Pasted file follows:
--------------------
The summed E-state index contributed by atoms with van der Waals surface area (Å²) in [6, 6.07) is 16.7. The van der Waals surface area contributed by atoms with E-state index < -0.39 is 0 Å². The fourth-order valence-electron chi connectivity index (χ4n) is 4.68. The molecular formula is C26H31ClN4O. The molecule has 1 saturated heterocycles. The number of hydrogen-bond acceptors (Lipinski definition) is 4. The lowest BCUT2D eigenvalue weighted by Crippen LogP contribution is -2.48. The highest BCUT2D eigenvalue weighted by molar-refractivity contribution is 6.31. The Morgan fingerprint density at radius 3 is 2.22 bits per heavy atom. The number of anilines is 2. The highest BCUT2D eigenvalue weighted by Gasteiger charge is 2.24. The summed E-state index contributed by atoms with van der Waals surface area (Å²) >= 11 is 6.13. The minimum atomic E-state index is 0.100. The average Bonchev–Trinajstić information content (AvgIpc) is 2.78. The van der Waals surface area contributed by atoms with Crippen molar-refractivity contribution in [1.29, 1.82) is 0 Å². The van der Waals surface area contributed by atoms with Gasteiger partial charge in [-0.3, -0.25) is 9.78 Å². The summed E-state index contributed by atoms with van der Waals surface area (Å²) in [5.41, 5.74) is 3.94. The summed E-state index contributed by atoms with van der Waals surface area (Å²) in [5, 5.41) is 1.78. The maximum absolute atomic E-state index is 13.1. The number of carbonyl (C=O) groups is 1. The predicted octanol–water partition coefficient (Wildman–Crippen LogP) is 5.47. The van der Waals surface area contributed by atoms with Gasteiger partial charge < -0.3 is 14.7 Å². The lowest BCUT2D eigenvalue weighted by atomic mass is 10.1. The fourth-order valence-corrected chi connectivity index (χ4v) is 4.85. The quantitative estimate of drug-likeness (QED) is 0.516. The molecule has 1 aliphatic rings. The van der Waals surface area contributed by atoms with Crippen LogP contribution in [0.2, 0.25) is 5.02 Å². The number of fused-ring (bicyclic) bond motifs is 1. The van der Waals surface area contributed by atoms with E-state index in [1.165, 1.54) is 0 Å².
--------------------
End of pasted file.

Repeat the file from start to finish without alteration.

The summed E-state index contributed by atoms with van der Waals surface area (Å²) in [6, 6.07) is 16.7. The van der Waals surface area contributed by atoms with E-state index < -0.39 is 0 Å². The fourth-order valence-electron chi connectivity index (χ4n) is 4.68. The molecular formula is C26H31ClN4O. The molecule has 1 saturated heterocycles. The number of hydrogen-bond acceptors (Lipinski definition) is 4. The lowest BCUT2D eigenvalue weighted by Crippen LogP contribution is -2.48. The highest BCUT2D eigenvalue weighted by molar-refractivity contribution is 6.31. The Morgan fingerprint density at radius 3 is 2.22 bits per heavy atom. The number of anilines is 2. The highest BCUT2D eigenvalue weighted by Gasteiger charge is 2.24. The summed E-state index contributed by atoms with van der Waals surface area (Å²) >= 11 is 6.13. The minimum atomic E-state index is 0.100. The average Bonchev–Trinajstić information content (AvgIpc) is 2.78. The van der Waals surface area contributed by atoms with Crippen molar-refractivity contribution in [1.29, 1.82) is 0 Å². The van der Waals surface area contributed by atoms with Gasteiger partial charge in [-0.3, -0.25) is 9.78 Å². The summed E-state index contributed by atoms with van der Waals surface area (Å²) in [5.41, 5.74) is 3.94. The summed E-state index contributed by atoms with van der Waals surface area (Å²) in [5, 5.41) is 1.78. The maximum absolute atomic E-state index is 13.1. The number of carbonyl (C=O) groups is 1. The predicted octanol–water partition coefficient (Wildman–Crippen LogP) is 5.47. The van der Waals surface area contributed by atoms with Gasteiger partial charge < -0.3 is 14.7 Å². The lowest BCUT2D eigenvalue weighted by atomic mass is 10.1. The fourth-order valence-corrected chi connectivity index (χ4v) is 4.85. The quantitative estimate of drug-likeness (QED) is 0.516. The molecule has 1 aliphatic rings. The van der Waals surface area contributed by atoms with Crippen LogP contribution in [0.2, 0.25) is 5.02 Å². The number of fused-ring (bicyclic) bond motifs is 1. The van der Waals surface area contributed by atoms with E-state index in [1.165, 1.54) is 0 Å².